2014 Year Enders



Are these the best records released this year? Will Shitdork agree? Do I care? Do you? Regardless, here are 14 cool releases from 2014. There are no exact metrics behind this list – these are just the things that stuck out to me the most over the last 12 months. In alphabetical order:

“367 Equalizer” – Guerilla Toss
G-Toss turn the funk dial up and contort their way straight to the dance floor on this special Infinity Cat cassette release (later released on vinyl via Feeding Tube). “367 Equalizer” is a trance worth getting stuck in on multiple repeats – the hyperactive beats and broken grooves warp themselves with confidence and hallucinatory smoothness. Embrace Kassie Carlson’s incantations and let yourself experience the masterful work of one of my favorite Boston groups.

“Duets” – Self Defense Family
As the name of this 12″ indicates, Self Defense Family explore the duet format on this record with the help of longtime collaborator, Caroline Corrigan, to great effect. But there’s one exception, and it is that exception which makes this whole record work for me. On the last track, “Cancel Man,” main vocalist Patrick Kindlon steps out and leaves Corrigan to deliver a subtle yet transcendent performance by herself. It resonates as a triumphant blossoming of Self Defense Family’s most graceful work to date. Pick up “Duets” from Iron Pier and you will not be disappointed.

“Hints to Pilgrims” – Blanche Blanche Blanche
The last Blanche Blanche Blanche record (for now) is a skeletal, crystalized vision of Sarah Smith and Zach Phillip’s fruitful work together. Without rehashing too much of what I’ve already said about this record, it’s worth reiterating that there is no wasted space on “Hints to Pilgrims.” This is a LP made by two people which reflects gratuity for their musical chemistry and everything that it bears – a humble yet playfully fitting capstone to their already amazing catalogue.

“Hot Babes Cool Surf EP” – Hot Babes
The now defunct duo of Christian Mailloux and Jay Kineke, aka Hot Babes, played some of the most fun shows I have ever attended at Bennington College. Their EP is finally being released by Dad Stache Records in Rochester, New York after the band recorded and released these tracks themselves back in early 2012. “Hot Babes, Cool Surf EP” features 5 scragly surf songs with a special something sweet n’ melodic goin’ on that you simply cannot resist. Do yourself a favor and take a listen.

“Indoor Wind Chimes b/w Cottaging” – Self Defense Family
Self Defense Family release, on average, at least 3 slabs of vinyl a year, often with a full length in the mix to boot. This year they managed to record in Glasgow, Scotland at Chem 19 studios, crafting two absolute gems with “Indoor Wind Chimes” and Cottaging”. Pat Kindlon delivers poignant storytelling on both tracks while the 3 guitarists engage in various feats of sonic latticework. Another great 7″ by Self Defense Family.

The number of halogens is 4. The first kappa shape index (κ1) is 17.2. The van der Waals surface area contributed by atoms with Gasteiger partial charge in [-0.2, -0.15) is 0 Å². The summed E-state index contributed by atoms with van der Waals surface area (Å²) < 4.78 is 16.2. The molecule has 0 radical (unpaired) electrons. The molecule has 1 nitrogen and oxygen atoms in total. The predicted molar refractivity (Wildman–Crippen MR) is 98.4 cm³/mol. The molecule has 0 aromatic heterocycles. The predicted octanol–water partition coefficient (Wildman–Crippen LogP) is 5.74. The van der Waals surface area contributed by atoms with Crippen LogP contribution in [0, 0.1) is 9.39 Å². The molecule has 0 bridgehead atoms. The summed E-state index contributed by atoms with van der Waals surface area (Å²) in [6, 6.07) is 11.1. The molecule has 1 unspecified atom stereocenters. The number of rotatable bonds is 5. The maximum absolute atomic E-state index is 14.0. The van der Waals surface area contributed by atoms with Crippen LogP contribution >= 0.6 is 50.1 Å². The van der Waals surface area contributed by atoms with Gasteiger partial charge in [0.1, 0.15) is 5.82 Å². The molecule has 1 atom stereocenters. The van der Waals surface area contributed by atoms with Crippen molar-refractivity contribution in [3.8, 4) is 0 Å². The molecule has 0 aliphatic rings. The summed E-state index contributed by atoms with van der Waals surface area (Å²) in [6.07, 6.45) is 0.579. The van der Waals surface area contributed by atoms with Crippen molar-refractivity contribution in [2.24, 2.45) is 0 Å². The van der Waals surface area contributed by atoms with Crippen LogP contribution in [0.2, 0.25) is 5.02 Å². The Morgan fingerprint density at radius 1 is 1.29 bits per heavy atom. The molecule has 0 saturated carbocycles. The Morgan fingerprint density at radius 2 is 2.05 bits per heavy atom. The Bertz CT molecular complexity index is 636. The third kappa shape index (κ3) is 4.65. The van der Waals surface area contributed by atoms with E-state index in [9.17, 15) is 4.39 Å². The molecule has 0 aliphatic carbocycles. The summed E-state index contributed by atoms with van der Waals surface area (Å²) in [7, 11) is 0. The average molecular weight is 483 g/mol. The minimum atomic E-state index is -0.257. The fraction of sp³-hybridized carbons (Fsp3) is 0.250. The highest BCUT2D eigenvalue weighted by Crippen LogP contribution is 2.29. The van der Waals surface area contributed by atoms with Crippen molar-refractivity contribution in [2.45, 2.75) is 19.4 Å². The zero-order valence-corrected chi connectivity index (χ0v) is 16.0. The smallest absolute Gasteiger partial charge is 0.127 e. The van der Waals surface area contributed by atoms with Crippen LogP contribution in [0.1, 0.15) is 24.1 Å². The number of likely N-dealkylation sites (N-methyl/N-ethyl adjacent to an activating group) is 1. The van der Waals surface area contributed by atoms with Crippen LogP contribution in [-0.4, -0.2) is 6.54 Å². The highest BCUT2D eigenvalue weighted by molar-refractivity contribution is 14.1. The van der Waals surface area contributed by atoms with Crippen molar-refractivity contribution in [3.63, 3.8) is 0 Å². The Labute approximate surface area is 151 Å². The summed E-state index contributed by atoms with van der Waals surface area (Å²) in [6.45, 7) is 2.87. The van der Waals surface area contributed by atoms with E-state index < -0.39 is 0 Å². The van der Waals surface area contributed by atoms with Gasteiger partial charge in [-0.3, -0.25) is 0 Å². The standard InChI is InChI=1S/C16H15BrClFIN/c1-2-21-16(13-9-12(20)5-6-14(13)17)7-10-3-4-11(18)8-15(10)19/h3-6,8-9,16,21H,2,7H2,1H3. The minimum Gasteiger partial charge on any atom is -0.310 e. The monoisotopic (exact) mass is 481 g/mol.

“Live(p)” – Dog Hospice
One man, one drum set, two guitars strapped to said drum set with some bungie cords, and one contact mic for vocals: that’s Dog Hospice. Christian Mailloux, the same fella who played drums in Hot Babes, now gets his musical kicks performing solo with his operations currently based nearby in Providence, RI. Dog Hospice sees him exploring combinations of noise, improvisation, and stream-of-consciousness on-stage banter. His “Live(p),” available on bandcamp, features excerpts from a performance he did at Bennington College, outside, on Mother’s Day. Check it out along with his second, non-live release, “HABBA GOO ONE” if you want to take an adventurous, percussion-lead leap outside the confines of songwriting.

“Look Who Showed Up Out Here” – CE Schneider Topical
Christina Schneider’s voice is beautiful, but not in that “belt it out on the rooftops” kind of way. Her voice remains quiet, asking you to actually listen closely to what she’s doing. Similarly, much of the production work by Zach Phillips (Schneider’s collaborator, engineer, and bassist for CE Schneider Topical) is clearly attentive to each moment of the song itself, as opposed to “lo” or “hi” fi tropes which may leap out obviously from the mix. The result of this blending of Schneider’s songwriting and Phillips’ engineering (a blend which purposefully overflows beyond the bounds of standardized roles) is “Look Who Showed Up Out Here,” a full-length debut cassette that delivers from start to finish. Buy a copy form OSR Tapes while they still have ’em, and check out some words I wrote about this tape for the Hassle upon its release.